This is a Hindu and Tamil fire-walking ceremony in honour of various gods. The ceremonies occur throughout the year, but mostly in December and January. After fasting and bathing, the participants walk over red-hot embers scattered along the ground. The Hindu temples at Camp Diable, The Vale and Quatre Bornes are noted for this event. A feat along similar lines is sword climbing, seen mostly between April and June. The best demonstrations occur at Solitude, Triolet and Mt Choisy, in the northwest.
Tamil New Year. Puthandu marks the Tamil New Year’s Day and is celebrated in the beginning of Chithirai - the first month in the Tamil Calendar year. The auspicious occasion of Puthandu is also
The feasts in Mauritius are as various as the origin of the Mauritians and their religions.
Visitors of the island shouldn't be afraid to attend the feasts.
New Year (January 1st & 2nd) / Yaum
This celebration occurs over three days in February/ March and is the largest and most important Hindu festival held outside India. One of the days over which it is held is a public holiday. Most of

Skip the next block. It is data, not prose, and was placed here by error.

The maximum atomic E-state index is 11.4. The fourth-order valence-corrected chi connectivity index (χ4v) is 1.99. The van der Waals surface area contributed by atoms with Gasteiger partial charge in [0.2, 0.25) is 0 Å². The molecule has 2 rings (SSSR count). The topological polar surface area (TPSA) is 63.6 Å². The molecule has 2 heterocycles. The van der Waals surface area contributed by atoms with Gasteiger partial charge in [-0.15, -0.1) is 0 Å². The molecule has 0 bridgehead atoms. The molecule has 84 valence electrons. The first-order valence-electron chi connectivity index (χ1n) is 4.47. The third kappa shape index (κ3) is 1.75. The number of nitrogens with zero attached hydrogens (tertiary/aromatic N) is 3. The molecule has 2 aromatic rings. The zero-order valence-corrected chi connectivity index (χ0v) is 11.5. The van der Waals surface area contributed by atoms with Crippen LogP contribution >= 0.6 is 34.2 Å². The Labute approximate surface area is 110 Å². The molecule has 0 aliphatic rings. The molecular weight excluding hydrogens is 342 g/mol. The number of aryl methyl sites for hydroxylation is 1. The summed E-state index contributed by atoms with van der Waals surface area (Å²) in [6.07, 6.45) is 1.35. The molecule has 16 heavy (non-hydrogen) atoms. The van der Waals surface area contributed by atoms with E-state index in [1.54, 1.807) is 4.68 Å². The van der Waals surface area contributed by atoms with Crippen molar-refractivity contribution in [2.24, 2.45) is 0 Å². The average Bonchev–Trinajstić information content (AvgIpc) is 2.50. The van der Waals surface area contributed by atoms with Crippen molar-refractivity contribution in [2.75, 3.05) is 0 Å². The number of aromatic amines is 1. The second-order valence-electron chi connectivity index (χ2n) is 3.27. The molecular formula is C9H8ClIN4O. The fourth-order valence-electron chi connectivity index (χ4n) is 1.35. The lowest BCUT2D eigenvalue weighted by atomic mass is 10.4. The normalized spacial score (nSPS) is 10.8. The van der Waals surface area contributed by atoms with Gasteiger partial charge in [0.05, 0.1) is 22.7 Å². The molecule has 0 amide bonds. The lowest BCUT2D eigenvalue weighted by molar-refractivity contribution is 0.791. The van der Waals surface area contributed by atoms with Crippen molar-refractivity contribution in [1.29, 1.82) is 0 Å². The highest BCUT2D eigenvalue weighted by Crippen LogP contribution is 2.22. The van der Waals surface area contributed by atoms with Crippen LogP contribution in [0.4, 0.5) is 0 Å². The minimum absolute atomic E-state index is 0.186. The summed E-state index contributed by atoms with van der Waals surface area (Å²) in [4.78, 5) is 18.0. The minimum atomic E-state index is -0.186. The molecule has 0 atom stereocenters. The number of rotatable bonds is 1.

The cavadee is a woodern arch decorated with flowers and palm leaves, with pots of milk (sambos) suspended from each end of the base. Devotees carry the cavadee from the bank of a river to a temple
Tamil religious celebration (April/May). This morning in temples throughout the country - The Sittarai Cavadee celebrated in devotion.
Behind Casela Bird Park stands Mauritius' 'Matterhorn' the Montagne du Rempart. You can drive up to the base and park at Tamarin Pumping Station, just off the beginning of road to Magenta. The climb
Hindus celebrate the victory of Rama over the evil deity Ravana and Krishna’s destruction of the demon Narakasuran - the victory of good over evil - during Diwali, which falls in October or November